- Secured Credit Cards. You can use these cards to build credit if you have bad credit or no credit. Simply put down a deposit with a creditor. The amount you put down (minus fees) will become your credit limit. You pay your bill as you would with any other credit card. However, if you fail to pay, the creditor can take your deposit.
- Store Credit Cards. These are cards issued a specific store. Retailers offer points and reward programs to store card users. These cards are usually easier to get with bad credit or no credit. Just be sure to read the terms carefully. Store cards tend to have higher rates and restrictive terms. For instance, some cards have deferred interest, which can lead to big bills and challenges down the road.
Important Factors for Comparing Cards
When you decide to get a new credit card, make sure you consider the following factors when comparing different credit cards you’re thinking of applying to use:
- Annual percentage rate (APR): Cards can have different APR for different types of transactions. Some cards also offer an introductory APR that only applies for a certain time. Also note the penalty APR that may be applied if you pay late, miss a payment or go over your credit limit.
- Fees / Finance charges: These include account setup and maintenance fees, charges for additional cards, as well as fees for various types of transactions.
- Payment schedule: Credit cards get paid back according to a set payment schedule that may differ from one card to the next. Some cards even require the balance to be paid-in-full every month. Know how payments are set so you can factor the payments into your budget.
- Terms for rewards/cash back incentives: Don’t just assume cards with rewards or cash back are better than traditional cards. The incentives may not be worth the extra cost in interest and fees. Do some calculations to make sure you wouldn’t be better off purchasing a reward in cash and using a traditional credit card with a lower interest rate.
Staying Up-to-Date on Your Terms
Thanks to new credit laws, major changes to your terms and conditions require 30 days notice prior to the change going into effect. The following list outlines the changes a credit card company must inform you about at least 30 days prior to it taking effect:
- A change in your credit limit
- An extension of your grace period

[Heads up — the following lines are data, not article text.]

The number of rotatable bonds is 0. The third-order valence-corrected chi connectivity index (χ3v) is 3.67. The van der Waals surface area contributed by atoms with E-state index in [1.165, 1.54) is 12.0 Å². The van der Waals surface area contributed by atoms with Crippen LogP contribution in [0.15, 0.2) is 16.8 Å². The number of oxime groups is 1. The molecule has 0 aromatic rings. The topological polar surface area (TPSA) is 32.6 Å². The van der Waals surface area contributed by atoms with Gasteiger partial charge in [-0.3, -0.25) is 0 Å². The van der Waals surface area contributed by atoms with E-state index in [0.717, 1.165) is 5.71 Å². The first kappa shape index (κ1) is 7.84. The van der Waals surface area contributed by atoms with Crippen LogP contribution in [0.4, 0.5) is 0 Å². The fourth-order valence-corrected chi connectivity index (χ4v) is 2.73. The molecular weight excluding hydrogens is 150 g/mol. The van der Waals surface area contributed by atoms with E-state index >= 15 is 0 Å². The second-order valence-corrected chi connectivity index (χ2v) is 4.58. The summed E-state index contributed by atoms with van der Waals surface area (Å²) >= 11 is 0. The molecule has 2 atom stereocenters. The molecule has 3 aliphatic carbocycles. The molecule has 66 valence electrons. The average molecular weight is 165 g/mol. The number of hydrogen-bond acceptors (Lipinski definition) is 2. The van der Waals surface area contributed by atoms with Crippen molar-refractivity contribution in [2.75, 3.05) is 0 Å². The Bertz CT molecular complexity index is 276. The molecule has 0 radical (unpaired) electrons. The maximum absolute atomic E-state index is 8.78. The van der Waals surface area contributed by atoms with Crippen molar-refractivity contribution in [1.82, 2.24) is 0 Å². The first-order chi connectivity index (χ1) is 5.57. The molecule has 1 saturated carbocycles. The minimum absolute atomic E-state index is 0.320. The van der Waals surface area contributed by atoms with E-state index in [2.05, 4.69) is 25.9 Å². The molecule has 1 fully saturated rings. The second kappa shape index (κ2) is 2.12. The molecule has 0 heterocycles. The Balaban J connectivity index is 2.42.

- A decrease in any charge, not related to a change in interest rate
- A change to any optional service on that account
- Any change in your interest rate as a result of a change in the reference rate
That last point can be confusing. This doesn’t mean a creditor calls to tell you when penalty APR has been applied to your account. They are only required to tell you if your APR changes because the reference rate used to calculate it changes; the reference rate is the base interest rate used to calculate APR.
Most credit cards follow the Federal Funds Rate from the Federal Reserve. This is the benchmark interest rate that determines the cost of borrowing for most consumer credit. When the economy is weak, the Fed lowers their rate to encourage people to borrow. This helps kickstart the economy. But when the economy is strong, the Fed raises the federal funds rate to combat inflation. This means using credit cards in a strong economy and carrying credit card debt is more expensive.
Outside of that situation, you may be surprised to look at a bill and see a different APR when didn’t know a new rate would be applied. If more than one rate is listed in your contract, it’s your responsibility to know when and how different rates apply.
How to Use Credit Cards Strategically without Risking Debt Problems
If you want credit to be a key element in your financial outlook that helps instead of hurts, you must use credit in a way that promotes financial stability.
So, for example, if you pull out the plastic to buy a couple of items at the mall because you’ve already spent your clothing budget for the month, that’s not a strategic use of credit. On the other hand, if you choose to put budgeted clothing purchases on a credit card because you’ll earn 5 percent cash back and then pay off the debt within the first billing cycle because the money was already allocated in your budget, then that’s smart.
With that in mind, you should really ask yourself two questions before you use a credit card:
- What benefit or advantage are you getting from putting the purchase on credit instead of paying for it in cash?
- How much more is that purchase going to cost with interest added before you finally pay it off?
These two questions can help you decide if it’s worth it to use your cards in the first place. They also help you plan what to do with the debt once it’s incurred. Ideally, credit purchases should give you an advantage without costing you in the long run.
But to reiterate, make sure to avoid behaviors that tend to get consumers in trouble with credit:
- Putting purchases on plastic because you’re short on cash.
- Using credit because you’re spending more than you should in a store.
- Using credit to pay bills or juggle your debts because you can’t afford all your payments in a given month.
- Spending on credit when you know you won’t be able to pay off the debt quickly before a lot of interest builds up.
Understanding interest rate grace periods